An unexpected reaction to a Justin Bieber song has led to new research from The Australian National University (ANU) which could radically change the way we listen to music.  

PhD researcher Jessica Sharmin Rahman says while we’re surrounded by music every day, we don’t know much about its impact on our body. 

“I’m not a Bieber fan – but it turns out my brain is!” Ms Sharmin Rahman said. 

“When I heard his 2015 song ‘Love Yourself’ I’m a bit embarrassed to say I didn’t hate it – in fact, it gave me chills. 

“Then I realised this type of reaction is actually surprisingly common. So I decided to deep dive into examining the impact music has on our brain – with the help of artificial intelligence.” 

As part of her research, Ms Sharmin Rahman asks people to listen to music while wearing a watch and headset to record physiological signals – for example sweat glands on the skin, heart rate and brain waves. 

“Using this data I’ve built an AI system that learns from the participant’s physiological responses as they listen to music. The system then predicts the emotions they are feeling, almost better than they can,” Ms Sharmin Rahman said. 

“96 per cent of the time my system knows what genre of music they’re listening to and how it makes them feel.” 

Ms Sharmin Rahman hopes her work will help improve people’s mental health. 

“The chills and tingles we get while listening to music have an effect on our neurological activity,” she said.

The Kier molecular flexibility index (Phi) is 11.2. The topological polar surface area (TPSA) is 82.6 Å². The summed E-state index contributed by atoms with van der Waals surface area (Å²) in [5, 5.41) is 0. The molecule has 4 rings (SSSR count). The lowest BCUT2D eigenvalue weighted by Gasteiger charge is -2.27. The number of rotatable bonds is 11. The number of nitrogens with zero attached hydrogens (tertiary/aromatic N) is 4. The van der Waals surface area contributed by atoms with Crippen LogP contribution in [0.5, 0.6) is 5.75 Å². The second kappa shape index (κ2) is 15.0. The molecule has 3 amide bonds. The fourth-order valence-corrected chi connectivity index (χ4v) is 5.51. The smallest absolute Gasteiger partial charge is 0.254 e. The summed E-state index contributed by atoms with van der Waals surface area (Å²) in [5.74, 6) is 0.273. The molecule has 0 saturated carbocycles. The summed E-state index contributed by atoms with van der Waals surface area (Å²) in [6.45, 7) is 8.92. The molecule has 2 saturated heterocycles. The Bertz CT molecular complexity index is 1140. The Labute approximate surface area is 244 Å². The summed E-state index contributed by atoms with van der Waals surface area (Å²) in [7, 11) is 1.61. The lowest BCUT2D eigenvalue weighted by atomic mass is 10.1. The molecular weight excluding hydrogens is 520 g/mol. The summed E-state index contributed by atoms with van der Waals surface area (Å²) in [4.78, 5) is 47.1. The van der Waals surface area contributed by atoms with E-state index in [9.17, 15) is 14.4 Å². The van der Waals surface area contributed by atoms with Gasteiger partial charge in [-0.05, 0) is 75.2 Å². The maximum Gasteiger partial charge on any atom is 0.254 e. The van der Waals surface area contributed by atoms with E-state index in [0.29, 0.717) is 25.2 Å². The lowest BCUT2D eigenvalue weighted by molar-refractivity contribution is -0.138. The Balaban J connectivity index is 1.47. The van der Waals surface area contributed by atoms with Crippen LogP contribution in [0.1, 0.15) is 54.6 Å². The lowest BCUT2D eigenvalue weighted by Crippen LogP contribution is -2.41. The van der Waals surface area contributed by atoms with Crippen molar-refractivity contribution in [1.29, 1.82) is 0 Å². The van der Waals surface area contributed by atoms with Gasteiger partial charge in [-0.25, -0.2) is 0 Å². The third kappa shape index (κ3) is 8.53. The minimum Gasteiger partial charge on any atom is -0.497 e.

“Devices such as smartwatches could learn your responses and suggest music to improve your emotional wellbeing – and songs to avoid. Imagine listening to Spotify for your health!” 

Ms Sharmin Rahman was the People’s Choice winner in the 2020 ANU Three Minute Thesis competition.  

Top image: Jessica Sharmin Rahman. Photo: Jamie Kidston/ANU

You may also like

Article Card Image

Thought you had your partner’s love language figured out? Think again.

The five ‘love languages’ have guided many relationship decisions, but is there any science behind the theory?

Article Card Image

Parramatta prison patter: the colourful world of prison slang

The language of prisons provides a window into an inmate’s world, where they reassert control through slang and use words to hold together a common identity.

Article Card Image

Will AI write the next best-seller?

The real-life story of artificial intelligence reads like sci-fi — and literary ‘time traveller’ Katherine Bode is excited to see what the next chapter holds.

Subscribe to ANU Reporter

Anu Logo

+61 2 6125 5111

The Australian National University, Canberra

CRICOS Provider: 00120C

ABN: 52 234 063 906

EDX Logo
APRU Logo
IARU Logo
Group of eight Australia Logo